Routine 600 continues to reset the timer to t1 and iterate inquiry Step 655, Step 665, and Step 670 until all the criteria of these three inquiry steps are met. In other words, when the pointer 325: is not over a handle 330, 350, 360; is stationary; and is over a selected object 310, DV 210 allows the timer to accumulate time past t1. At that point, the flow of Routine 600 proceeds past Step 670 to Step 675.

At inquiry Step 675, DV 210 determines if the timer has reached t2, the threshold for invoking Toolset Three 320, as illustrated in the timing diagram 300 of FIGS. 3 and 5. If the timer has not reached this threshold, then Routine 600 iterates Step 655, Step 665, and Step 670 until the timer accumulates the threshold level of time.

When the timer accumulates sufficient time, DV 210 invokes Toolset Three 320 at Step 680, as illustrated in the timing diagram 300 of FIGS. 3 and 5. The handles 330, 350, 360 of Toolset One 310 and Toolset Two 315 remain available to the user.

At Step 685, DV 210 determines if the object 305 is still selected. To make this determination, DV 210 scans the displayed page for selected objects 310. More specifically, DV 210 accesses the list of selected objects that SL 230 maintains. If the object's state changes to unselected, then at Step 690, DV 210 revokes all toolsets. At Step 695, Routine 600 loops back to the loop return point 605 and initiates scanning the page for selected objects 310.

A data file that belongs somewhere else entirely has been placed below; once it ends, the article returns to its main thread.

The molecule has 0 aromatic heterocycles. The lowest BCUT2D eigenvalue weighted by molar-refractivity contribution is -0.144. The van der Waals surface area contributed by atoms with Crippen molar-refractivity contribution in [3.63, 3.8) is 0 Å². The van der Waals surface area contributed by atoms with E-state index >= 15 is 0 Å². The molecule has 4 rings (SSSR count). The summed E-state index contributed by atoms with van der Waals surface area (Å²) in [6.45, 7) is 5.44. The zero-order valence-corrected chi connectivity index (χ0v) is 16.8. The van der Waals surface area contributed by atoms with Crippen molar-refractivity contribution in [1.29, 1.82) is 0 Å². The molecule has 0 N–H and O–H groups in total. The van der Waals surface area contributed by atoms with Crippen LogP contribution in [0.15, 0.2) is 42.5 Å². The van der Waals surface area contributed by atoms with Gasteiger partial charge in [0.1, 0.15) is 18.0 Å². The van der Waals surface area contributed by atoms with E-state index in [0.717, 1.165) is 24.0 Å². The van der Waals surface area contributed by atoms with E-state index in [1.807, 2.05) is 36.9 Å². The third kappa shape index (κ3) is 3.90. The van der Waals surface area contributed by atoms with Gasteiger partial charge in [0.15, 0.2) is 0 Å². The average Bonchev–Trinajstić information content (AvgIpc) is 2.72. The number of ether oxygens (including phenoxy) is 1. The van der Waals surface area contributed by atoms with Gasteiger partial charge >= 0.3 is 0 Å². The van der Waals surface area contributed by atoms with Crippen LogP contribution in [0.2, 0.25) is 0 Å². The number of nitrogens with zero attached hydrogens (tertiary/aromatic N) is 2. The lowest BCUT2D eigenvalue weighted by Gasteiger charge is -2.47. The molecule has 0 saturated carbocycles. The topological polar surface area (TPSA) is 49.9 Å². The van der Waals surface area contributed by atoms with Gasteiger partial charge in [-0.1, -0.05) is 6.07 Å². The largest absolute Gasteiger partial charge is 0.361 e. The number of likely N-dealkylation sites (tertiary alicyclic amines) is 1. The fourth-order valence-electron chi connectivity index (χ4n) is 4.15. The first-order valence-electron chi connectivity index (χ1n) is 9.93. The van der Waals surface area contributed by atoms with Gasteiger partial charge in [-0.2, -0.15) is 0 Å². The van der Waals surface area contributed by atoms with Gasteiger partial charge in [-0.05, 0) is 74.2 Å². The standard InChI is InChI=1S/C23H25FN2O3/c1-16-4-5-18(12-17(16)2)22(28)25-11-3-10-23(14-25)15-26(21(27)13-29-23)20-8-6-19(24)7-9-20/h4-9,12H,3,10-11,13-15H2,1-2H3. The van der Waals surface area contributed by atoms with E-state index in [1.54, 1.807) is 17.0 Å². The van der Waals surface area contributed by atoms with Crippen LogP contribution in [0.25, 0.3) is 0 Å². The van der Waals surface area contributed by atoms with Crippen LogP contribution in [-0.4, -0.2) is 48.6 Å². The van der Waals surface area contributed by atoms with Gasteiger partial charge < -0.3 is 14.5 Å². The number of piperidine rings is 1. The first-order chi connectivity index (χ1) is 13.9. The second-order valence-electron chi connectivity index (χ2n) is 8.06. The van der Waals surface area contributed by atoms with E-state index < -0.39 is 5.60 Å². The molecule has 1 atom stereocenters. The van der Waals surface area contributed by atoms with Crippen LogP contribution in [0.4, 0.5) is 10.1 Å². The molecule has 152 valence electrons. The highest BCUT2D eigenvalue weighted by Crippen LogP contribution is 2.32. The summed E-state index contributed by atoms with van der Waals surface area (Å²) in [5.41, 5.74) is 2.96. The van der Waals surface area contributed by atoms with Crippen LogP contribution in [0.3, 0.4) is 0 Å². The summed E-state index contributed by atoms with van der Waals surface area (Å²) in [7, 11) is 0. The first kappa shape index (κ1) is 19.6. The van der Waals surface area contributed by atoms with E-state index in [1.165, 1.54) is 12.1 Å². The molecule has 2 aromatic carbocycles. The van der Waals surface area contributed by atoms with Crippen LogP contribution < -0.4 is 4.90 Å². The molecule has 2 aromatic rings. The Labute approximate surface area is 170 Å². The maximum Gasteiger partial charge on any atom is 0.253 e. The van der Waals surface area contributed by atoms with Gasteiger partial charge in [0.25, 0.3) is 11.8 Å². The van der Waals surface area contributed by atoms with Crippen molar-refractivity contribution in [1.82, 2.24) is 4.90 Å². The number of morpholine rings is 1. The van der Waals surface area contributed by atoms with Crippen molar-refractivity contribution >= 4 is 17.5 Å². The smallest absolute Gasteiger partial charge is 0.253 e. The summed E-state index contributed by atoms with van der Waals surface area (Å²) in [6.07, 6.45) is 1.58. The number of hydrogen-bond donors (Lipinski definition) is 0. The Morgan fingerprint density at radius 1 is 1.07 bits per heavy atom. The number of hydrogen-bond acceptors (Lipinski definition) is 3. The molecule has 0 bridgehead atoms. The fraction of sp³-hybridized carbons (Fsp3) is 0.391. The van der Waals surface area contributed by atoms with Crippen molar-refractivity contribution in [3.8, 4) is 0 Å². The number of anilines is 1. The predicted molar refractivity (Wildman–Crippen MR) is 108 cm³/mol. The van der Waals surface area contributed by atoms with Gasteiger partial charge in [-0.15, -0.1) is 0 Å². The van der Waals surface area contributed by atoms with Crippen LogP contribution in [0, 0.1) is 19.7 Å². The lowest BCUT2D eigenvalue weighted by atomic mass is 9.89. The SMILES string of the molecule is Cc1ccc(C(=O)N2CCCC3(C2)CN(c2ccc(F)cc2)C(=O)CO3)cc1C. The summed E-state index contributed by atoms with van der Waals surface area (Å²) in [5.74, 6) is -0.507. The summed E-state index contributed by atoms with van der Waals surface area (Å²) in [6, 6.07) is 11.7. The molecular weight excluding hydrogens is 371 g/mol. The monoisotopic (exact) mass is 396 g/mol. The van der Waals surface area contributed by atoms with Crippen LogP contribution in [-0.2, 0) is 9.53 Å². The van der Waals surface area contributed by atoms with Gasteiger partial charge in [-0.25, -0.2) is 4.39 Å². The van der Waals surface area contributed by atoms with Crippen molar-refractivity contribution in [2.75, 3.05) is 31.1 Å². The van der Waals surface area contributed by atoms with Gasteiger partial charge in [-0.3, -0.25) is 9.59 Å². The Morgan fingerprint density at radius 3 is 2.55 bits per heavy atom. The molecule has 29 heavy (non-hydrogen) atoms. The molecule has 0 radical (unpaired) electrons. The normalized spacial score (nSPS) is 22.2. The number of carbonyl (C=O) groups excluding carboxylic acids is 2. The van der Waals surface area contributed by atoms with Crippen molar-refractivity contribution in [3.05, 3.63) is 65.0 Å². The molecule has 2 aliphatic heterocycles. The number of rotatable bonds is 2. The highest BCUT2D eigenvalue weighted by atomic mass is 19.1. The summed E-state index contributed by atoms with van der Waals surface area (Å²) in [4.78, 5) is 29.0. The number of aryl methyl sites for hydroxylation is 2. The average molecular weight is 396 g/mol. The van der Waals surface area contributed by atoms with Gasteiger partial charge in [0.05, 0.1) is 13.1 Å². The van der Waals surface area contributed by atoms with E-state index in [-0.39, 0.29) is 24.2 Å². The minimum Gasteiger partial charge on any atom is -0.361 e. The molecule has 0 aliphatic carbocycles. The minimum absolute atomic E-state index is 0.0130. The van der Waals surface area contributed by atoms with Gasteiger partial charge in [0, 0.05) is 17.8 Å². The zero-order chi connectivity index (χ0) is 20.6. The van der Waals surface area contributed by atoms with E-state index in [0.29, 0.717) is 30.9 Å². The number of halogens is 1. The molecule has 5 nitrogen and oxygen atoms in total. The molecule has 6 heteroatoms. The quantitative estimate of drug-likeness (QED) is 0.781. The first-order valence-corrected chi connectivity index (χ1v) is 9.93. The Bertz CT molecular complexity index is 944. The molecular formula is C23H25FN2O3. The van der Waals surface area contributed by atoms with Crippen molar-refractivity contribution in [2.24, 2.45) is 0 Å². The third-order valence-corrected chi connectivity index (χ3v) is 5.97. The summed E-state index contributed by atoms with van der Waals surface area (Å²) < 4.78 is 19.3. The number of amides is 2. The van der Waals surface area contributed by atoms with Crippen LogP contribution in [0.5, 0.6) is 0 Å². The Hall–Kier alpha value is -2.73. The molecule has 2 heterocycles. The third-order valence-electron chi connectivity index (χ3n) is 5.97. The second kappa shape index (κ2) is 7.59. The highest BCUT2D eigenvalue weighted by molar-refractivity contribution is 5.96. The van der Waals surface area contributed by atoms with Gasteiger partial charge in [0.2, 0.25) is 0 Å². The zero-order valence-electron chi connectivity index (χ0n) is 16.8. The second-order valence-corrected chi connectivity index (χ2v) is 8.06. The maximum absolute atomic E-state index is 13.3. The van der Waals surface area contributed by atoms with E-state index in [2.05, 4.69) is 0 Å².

Although not depicted throughout the flowchart 600 for Routine 600, in one embodiment of the present invention, Routine 600 includes for each illustrated step checking the selection state of the object 305. If the state of the object 305 changes from selected to unselected, then Routine 600 terminates processing that object 305 and resumes scanning the page for newly selected objects.

Exemplary Functionality of Handle-Based Toolsets

FIGS. 7-9 illustrate exemplary functionality for the handle-based toolsets described in FIGS. 3-6 and the above text. More specifically FIGS. 7, 8, and 9 illustrate exemplary functionality for Toolset One, Two, and Three 310, 315, 320 respectively.

FIG. 7 illustrates an exemplary sequence 700 of a user manipulating an object 305 using a pointer 325 in conjunction with the handles 330, 350 of Toolset

One 310. The sequence begins with the object 305 in a selected state 310 and ends with the object 305 enlarged and in an unselected state.

At Step 310 in the sequence, the object is selected, and Toolset One 310 is invoked. The user has placed the pointer 325 over one of the shape handles 350 in preparation for manipulating the object 305. As described above, DV 210 does not invoke Toolset Two 315 when the pointer 325 is in this position since the timer does not accumulate time.